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J Ethnopharmacol. 2009 Jul 30;124(3):404-8. doi: 10.1016/j.jep.2009.05.037. Epub 2009 Jun 6.

Antimicrobial, anti-inflammatory and mutagenic investigation of the South African tree aloe (Aloe barberae).

Author information

1
Research Centre for Plant Growth and Development, School of Biological and Conservation Sciences, University of KwaZulu-Natal Pietermaritzburg, Private Bag X01, Scottsville 3209, South Africa.

Abstract

ETHNOPHARMACOLOGY RELEVANCE:

In recent times, many products ranging from aloe drinks to aloe gels, powders, capsules, and creams have appeared on the commercial market prepared from different aloe species including Aloe barberae. These products are used in ethnomedicine to treat various conditions including gastrointestinal disorders, insect bites, skin burns and other skin injuries by traditional communities.

AIM OF THE STUDY:

This study was aimed at evaluating the antibacterial, antifungal and anti-inflammatory activities as well as genotoxic effects of different extracts of Aloe barberae.

MATERIALS AND METHODS:

Organic and water extracts of the upper stem, young bark, mature bark, leaves and roots of the South African tree aloe (Aloe barberae) were evaluated for their antimicrobial [gram-positive (Bacillus subtilis and Staphylococcus aureus), gram-negative (Escherichia coli and Klebsiella pneumoniae) bacteria as well as the fungus Candida albicans], anti-inflammatory (COX-1 and COX-2) and mutagenic properties (Ames test). Thin layer chromatography (TLC) was used to compare the phytochemical profiles of different extracts of Aloe barberae.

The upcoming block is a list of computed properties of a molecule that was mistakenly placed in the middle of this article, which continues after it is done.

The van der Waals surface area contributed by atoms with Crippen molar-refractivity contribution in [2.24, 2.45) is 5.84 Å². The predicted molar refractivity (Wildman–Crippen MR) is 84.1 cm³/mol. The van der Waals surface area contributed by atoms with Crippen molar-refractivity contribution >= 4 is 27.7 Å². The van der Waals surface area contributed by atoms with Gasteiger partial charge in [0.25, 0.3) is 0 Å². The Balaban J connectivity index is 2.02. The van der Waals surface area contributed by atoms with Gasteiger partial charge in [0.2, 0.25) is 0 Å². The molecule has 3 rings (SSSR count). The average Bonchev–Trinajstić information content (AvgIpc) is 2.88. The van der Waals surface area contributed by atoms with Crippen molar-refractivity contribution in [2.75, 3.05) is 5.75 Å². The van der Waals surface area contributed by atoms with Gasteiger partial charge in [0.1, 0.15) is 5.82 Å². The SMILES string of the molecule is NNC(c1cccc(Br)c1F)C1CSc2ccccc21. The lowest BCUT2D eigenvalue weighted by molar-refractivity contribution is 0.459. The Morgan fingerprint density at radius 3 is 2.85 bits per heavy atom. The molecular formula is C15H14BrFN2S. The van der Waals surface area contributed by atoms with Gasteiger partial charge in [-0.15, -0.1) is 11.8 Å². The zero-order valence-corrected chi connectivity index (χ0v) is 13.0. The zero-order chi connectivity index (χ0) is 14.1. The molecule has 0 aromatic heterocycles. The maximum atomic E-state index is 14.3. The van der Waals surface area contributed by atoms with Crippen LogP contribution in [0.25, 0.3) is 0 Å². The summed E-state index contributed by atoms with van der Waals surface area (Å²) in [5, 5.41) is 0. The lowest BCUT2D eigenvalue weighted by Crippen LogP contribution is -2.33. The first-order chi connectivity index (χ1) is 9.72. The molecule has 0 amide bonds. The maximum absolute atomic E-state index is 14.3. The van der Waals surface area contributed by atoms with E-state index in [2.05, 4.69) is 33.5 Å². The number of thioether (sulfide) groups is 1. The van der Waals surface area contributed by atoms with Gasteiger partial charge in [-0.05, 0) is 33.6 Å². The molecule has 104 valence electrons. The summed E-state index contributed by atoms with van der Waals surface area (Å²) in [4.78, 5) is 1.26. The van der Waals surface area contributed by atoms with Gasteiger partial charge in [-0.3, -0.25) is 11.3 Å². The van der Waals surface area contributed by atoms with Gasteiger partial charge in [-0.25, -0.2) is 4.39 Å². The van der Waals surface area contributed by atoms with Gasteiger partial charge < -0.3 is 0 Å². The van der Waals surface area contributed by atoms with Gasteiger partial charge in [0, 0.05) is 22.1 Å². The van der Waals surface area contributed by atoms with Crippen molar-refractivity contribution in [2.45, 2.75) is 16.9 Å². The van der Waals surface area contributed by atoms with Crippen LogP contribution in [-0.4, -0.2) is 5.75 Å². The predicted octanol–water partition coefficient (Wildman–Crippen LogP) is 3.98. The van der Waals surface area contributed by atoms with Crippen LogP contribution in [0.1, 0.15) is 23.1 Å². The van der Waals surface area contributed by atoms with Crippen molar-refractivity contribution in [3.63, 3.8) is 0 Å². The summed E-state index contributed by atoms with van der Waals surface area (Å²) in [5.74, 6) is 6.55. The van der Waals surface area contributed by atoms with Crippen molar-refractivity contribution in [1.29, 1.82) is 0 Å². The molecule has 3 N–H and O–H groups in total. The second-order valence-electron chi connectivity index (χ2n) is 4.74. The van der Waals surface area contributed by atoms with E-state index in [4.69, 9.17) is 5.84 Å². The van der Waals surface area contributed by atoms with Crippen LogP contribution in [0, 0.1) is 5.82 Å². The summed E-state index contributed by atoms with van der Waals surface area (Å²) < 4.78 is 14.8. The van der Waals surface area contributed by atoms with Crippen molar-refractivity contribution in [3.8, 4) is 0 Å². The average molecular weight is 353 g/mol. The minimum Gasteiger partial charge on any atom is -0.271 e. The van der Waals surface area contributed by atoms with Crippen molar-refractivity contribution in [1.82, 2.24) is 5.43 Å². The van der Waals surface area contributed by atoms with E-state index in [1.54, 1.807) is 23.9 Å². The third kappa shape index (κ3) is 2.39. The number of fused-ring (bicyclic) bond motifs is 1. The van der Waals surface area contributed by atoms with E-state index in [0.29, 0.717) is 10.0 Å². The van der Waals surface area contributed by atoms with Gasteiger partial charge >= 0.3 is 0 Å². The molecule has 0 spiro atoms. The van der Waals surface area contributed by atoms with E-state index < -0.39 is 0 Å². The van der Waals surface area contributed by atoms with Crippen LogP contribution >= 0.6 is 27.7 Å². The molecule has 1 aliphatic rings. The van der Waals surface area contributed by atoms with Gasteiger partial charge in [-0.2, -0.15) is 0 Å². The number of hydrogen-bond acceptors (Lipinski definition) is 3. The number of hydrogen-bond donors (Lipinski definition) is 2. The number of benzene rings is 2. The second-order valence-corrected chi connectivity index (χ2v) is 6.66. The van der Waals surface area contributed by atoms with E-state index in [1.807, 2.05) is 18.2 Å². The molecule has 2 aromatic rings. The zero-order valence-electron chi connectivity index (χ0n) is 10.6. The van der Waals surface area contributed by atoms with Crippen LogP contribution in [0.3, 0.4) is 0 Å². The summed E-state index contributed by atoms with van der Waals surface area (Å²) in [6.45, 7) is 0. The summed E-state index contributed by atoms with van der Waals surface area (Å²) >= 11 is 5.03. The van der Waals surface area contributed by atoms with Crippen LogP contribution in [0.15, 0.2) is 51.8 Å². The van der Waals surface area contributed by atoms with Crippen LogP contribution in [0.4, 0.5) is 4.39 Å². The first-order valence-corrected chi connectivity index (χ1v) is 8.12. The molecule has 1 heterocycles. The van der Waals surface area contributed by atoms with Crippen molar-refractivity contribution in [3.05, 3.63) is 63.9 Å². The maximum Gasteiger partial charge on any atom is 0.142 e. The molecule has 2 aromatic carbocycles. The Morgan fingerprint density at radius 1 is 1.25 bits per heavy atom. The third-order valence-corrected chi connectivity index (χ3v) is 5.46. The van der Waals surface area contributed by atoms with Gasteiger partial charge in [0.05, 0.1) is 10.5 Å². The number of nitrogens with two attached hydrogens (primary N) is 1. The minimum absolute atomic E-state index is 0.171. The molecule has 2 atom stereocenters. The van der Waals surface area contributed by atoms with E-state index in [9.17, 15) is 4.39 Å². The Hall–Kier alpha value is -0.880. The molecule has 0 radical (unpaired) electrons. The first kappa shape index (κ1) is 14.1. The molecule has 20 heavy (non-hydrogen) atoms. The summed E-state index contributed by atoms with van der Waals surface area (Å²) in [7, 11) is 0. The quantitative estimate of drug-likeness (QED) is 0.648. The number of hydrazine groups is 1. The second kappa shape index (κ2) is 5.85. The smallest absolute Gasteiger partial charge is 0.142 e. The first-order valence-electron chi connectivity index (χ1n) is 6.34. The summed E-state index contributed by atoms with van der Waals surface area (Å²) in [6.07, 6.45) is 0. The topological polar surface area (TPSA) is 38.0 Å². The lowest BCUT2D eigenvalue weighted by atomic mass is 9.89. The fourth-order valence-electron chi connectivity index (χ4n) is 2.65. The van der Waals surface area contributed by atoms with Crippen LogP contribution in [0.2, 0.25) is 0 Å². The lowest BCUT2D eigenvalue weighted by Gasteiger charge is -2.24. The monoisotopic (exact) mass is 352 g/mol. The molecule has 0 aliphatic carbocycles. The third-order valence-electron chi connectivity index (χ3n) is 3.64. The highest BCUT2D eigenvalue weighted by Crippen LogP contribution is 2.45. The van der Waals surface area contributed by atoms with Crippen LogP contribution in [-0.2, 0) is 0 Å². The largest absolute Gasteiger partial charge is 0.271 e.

RESULTS:

The petroleum ether (PE) and dichloromethane (DCM) extracts of the mature bark, leaves and roots exhibited good activity against all the bacteria and fungus Candida albicans with minimum inhibitory concentrations (MIC) ranging from 0.195 to 1.56 mg/ml. All the PE extracts evaluated showed a high activity (>70%) in both COX-1 and COX-2 assays. Apart from the organic extracts of the root with consistently good activity (>70%), all the remaining extracts showed moderate activity (40-69%) in COX-1 assay. The PE extracts also showed a dose dependent increase in activity. Ultraviolet (UV) spectrum of the leaves and root EtOH extracts indicated the presence of compounds that could absorb UV light (wavelength: 190-820 nm). None of the extracts had a mutagenic effect in the Salmonella/microsome assay against a tester strain, TA98.

CONCLUSION:

Activity observed in the bark, leaves and roots of Aloe barberae validates its use in commercial herbal products, ethnobotany and ethnoveterinary medicine by South African communities and small scale farmers to treat various conditions.

PMID:
19505552
DOI:
10.1016/j.jep.2009.05.037
[Indexed for MEDLINE]

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